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“For anyone who thinks wolves get a bad rap in fairytales, this book is for you. What if the Big Bad Wolf was drugged; he didn't mean to kill Little Red Riding Hood? It is up to his son to figure out the conspiracy. A fun book...definitely juvenile fiction, but fun.”see full review » see other reviews »
“Review courtesy of Dark Faerie Tales.
Quick & Dirty: Very fun book full of some wonderful fairy tale creatures with a twist to their stories. There was good action, a great adventure and a mystery to solve.
Opening Sentence: Once upon a time, fairydust came from where you’d expect.
Enter into the world of Dust City where Snow White is a daring detective, Rumpelstiltskin is the formidable villain, Jack in the Beanstalk is your best friend, and the hero is the son of The Big Bad Wolf. A world where fairies use to spread their magic and bless all those in the land. But years ago the fairies mysteriously disappeared. Now there is a special dust made from the magic left behind by the fairies. It has special healing powers, but it is also addictive and at times dangerous. The dust is in high demand and the more pure it is the more expensive it is.
Henry Whelp is living in a home for wayward boys and creatures. His mother died when he was very young and his father is in prison for the murder of Little Red Riding Hood and her Grandmother. Henry has always been a mellower wolf and has tried to stay out of trouble, but then his psychiatrist gets murdered. Then he gets a bunch of letters from his father and something doesn’t seem right. It is time to find out what really happened to the fairies that disappeared and maybe prove his dad is innocent as well.
Henry was a fun hero. He has a good strong voice throughout the book and a fun personality. He is a very laid back person, but when it comes time to act he doesn’t hesitate. He is brave, smart, and lovable. It is fun to watch his relationships with people grow and develop throughout the story. He is shy especially around a very cute she wolf, but once you get past the shyness he has a lot of depth to him. He never knew his mother and his father is in prison so he has never really had any good role models, but he always tries to do what he thinks is right. He was an easy character to connect with and I really enjoyed reading his story.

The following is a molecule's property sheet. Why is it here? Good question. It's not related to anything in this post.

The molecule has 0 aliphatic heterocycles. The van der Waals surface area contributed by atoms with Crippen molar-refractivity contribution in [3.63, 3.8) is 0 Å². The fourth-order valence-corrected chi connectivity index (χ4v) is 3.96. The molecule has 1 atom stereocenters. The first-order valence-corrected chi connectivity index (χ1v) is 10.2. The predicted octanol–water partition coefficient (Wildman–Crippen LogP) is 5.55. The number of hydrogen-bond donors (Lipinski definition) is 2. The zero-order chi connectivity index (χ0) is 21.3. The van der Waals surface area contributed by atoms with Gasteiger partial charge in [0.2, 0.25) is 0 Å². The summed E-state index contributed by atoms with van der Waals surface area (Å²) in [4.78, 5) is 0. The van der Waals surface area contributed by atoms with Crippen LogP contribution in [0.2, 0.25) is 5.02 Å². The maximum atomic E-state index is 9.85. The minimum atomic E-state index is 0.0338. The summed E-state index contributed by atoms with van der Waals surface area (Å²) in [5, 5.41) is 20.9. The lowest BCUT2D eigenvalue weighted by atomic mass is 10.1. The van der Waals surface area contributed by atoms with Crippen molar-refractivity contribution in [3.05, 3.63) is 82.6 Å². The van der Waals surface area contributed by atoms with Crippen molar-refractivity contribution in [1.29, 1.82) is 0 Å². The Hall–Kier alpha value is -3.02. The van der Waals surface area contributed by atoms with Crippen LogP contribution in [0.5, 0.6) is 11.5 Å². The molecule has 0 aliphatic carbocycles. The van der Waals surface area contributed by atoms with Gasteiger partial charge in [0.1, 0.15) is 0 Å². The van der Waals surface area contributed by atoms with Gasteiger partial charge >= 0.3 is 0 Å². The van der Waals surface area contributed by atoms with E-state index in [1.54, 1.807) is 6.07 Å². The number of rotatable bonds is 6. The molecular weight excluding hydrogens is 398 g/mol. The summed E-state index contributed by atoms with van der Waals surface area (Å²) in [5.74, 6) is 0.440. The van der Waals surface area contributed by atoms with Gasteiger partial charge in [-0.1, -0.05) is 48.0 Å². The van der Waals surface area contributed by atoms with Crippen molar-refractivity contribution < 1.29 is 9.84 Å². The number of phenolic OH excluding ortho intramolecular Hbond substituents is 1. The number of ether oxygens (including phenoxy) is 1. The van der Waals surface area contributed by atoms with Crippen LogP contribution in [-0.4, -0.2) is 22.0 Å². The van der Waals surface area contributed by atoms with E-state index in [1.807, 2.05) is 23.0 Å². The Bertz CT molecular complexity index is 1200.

This book was full of charm and adventure. I have always enjoyed fairytales and I loved the different twists in this took. It collaborated a whole bunch of fairytales into one story and it worked perfectly. The characters were funny and engaging. The romance was sweet and well developed. The story was interesting and had a great mystery. I was hooked from page one and I had a hard time putting the book down after I started it. Overall, I really enjoyed this book and I would highly recommend it to anyone that enjoys a good adventure filled with wayward fairytale creatures.
No answer. The light in his study’s even dimmer than out in the hall. A cold drip of rain rolls down my neck, icy as it weaves between my hair.
“Doc? It’s Henry.” Nothing. “I think-“ Where is he? “I think we have some stuff to talk about.: It’s so dark in here I can hardly see.
My eyes adjust now. I see something, something I can’t explain. The air in front of me swims like shadows over glass. There’s something floating in the middle of the room. Floating-dead center, in the middle of the musty air. It looks like-
I blink. Something’s wrong with me. My father is floating there, hovering in the air. I stare at him, hoping the vision will disappear. Hoping I’ll wake up. /but there he is-the hazy shape of a ghostly wolf. Then I realize: It’s not a vision at all. And it’s not my father. It’s Doc.
My eyes are finally adjusting to the darkness. I can see more now. I can see it all: The rope around his neck. The cord rising into intricate knots strung over the rafters and pulled taut. Doc’s jaw slack, his tongue flopping down like a thinly sliced steak.
He’s dead. And it’s fresh. He’s still swaying.
FTC Advisory: Razorbill/Penguin provided me with a copy of Dust City. No goody bags, sponsorships, “material connections,” or bribes were exchanged for my review.”
“So awesomely cool! A dystopian fairytale!”sara y wrote this review Friday, March 2, 2012. ( reply | permalink ) Was this review helpful? Yes | No
“For anyone who thinks wolves get a bad rap in fairytales, this book is for you. What if the Big Bad Wolf was drugged; he didn't mean to kill Little Red Riding Hood? It is up to his son to figure out the conspiracy. A fun book...definitely juvenile fiction, but fun.”Victoria P wrote this review Friday, November 25, 2011. ( reply | permalink ) Was this review helpful? Yes | No